J. C. RYLE (1816-1900): The best of men are only men at best…Is any reader of this paper disposed to be cast down and discouraged, because he loves Christ, and tries to serve Him, but finds himself almost entirely alone? Does your heart sometimes fail you, and your hands hang down, and your knees wax faint, because you so seldom meet any one whom you can pray with, and praise with, and read with, and talk with about Christ, and open your heart to without fear? Do you ever mourn in secret for want of company? Well, you are only drinking the cup which many have drunk before you. Abraham, and Isaac, and Jacob, and Joseph, and Moses, and Samuel, and David, and the prophets, and Paul, and John, and the Apostles were all people who stood very much alone.  Do you expect to fare better than them?―Alas! there have always been many like you!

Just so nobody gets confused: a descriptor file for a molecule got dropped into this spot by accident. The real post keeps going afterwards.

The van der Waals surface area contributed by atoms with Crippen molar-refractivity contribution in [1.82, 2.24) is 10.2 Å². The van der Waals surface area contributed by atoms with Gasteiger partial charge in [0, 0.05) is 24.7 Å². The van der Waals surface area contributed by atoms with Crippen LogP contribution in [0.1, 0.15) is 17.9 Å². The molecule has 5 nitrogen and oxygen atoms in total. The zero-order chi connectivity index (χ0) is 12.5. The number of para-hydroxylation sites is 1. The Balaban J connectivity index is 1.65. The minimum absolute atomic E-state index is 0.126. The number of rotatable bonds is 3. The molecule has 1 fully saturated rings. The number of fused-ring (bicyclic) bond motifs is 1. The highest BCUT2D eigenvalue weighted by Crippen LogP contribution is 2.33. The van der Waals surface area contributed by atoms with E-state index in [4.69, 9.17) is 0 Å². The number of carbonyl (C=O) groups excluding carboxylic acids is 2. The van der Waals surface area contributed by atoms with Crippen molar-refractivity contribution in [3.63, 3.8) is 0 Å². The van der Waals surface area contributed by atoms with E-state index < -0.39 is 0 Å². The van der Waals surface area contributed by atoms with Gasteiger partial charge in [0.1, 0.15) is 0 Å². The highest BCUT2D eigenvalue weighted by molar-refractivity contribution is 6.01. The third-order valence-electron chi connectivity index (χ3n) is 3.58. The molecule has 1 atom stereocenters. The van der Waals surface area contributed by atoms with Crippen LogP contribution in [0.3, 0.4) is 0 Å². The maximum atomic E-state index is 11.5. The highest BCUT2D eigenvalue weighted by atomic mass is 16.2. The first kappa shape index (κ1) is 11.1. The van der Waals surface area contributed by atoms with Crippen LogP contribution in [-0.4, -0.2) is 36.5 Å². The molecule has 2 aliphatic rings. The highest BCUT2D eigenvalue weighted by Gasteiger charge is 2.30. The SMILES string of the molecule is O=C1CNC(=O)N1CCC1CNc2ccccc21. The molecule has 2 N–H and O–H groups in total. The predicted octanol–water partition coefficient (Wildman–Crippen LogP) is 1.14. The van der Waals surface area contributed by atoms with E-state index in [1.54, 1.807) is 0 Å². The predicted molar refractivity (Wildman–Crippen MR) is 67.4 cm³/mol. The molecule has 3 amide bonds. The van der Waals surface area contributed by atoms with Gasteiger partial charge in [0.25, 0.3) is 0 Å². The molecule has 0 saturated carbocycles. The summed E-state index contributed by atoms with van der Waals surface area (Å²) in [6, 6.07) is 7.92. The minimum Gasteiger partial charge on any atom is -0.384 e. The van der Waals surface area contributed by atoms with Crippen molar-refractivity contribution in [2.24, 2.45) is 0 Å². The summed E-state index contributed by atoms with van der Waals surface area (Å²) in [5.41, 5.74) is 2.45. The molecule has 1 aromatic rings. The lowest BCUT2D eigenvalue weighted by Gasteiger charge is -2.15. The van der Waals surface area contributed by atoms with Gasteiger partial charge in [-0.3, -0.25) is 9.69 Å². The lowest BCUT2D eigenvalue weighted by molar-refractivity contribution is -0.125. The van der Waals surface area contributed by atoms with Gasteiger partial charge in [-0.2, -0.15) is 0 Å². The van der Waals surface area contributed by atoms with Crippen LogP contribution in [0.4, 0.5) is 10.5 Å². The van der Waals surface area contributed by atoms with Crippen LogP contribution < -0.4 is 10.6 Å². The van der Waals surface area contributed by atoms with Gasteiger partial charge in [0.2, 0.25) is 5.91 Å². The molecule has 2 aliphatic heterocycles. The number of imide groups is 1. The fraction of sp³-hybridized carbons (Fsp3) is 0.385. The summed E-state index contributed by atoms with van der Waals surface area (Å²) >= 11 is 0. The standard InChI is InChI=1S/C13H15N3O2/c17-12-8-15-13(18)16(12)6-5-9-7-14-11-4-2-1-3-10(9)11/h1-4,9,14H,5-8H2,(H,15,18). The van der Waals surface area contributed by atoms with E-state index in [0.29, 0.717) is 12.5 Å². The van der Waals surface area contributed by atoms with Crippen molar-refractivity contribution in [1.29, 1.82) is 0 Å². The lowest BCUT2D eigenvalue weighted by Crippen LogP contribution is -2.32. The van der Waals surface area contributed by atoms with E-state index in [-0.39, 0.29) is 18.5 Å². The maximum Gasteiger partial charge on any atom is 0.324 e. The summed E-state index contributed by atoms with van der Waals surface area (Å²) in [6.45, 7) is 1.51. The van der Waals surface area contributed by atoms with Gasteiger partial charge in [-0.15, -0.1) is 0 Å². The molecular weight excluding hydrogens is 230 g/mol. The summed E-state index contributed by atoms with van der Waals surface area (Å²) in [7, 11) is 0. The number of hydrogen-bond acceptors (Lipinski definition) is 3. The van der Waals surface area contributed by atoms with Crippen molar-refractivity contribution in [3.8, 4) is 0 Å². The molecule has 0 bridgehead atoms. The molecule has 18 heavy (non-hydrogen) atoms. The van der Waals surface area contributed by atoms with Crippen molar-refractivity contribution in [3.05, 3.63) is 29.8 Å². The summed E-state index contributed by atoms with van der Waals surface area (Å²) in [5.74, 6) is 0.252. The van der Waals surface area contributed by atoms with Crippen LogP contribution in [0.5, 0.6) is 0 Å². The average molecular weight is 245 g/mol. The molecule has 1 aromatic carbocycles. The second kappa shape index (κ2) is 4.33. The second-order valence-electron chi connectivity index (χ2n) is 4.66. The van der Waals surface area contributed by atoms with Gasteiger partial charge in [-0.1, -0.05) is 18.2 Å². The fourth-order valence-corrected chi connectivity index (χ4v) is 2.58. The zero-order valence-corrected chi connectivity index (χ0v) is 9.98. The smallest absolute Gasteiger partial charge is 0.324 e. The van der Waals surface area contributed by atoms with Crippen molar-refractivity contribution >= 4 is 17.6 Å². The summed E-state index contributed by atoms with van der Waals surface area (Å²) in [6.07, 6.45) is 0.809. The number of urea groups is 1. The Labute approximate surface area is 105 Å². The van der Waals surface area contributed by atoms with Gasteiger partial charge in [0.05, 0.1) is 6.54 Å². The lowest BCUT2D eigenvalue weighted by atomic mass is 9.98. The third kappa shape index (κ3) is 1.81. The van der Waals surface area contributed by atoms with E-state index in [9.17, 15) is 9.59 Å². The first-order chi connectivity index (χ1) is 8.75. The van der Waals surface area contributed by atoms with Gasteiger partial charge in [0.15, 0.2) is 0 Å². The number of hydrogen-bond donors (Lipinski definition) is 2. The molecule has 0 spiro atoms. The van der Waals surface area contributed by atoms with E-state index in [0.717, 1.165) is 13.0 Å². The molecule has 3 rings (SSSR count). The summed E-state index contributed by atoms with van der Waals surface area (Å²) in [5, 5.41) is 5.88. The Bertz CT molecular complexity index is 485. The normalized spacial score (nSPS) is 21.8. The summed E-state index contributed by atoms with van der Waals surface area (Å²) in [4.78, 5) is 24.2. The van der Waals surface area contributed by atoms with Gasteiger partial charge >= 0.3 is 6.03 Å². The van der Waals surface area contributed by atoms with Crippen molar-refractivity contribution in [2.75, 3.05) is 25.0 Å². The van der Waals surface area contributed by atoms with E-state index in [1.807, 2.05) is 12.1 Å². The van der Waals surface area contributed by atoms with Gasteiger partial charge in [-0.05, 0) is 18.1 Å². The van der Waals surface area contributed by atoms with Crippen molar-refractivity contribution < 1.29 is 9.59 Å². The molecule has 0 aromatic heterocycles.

MARTYN LLOYD-JONES (1899-1981): Take a man like Jeremiah. All the false prophets were against him. There is a man who had to stand alone! Poor Jeremiah—how he hated and disliked it! He did not like being unpopular, he did not like standing on his own, and being ridiculed and laughed at, and spat upon, as it were; but he had the truth of God, and so he endured it all. He decided at times to say nothing, but the Word was like a fire in his bones, and he had to go on speaking it. Obloquy and abuse were heaped upon him, but it did not matter; he was God’s spokesman and God’s representative. Similarly Moses had to stand alone when he came down from the Mount where he had met God. To stand in isolation from one’s fellows, but with God, is the great doctrine of the Old Testament in many ways. And it is emphasized in the New Testament also.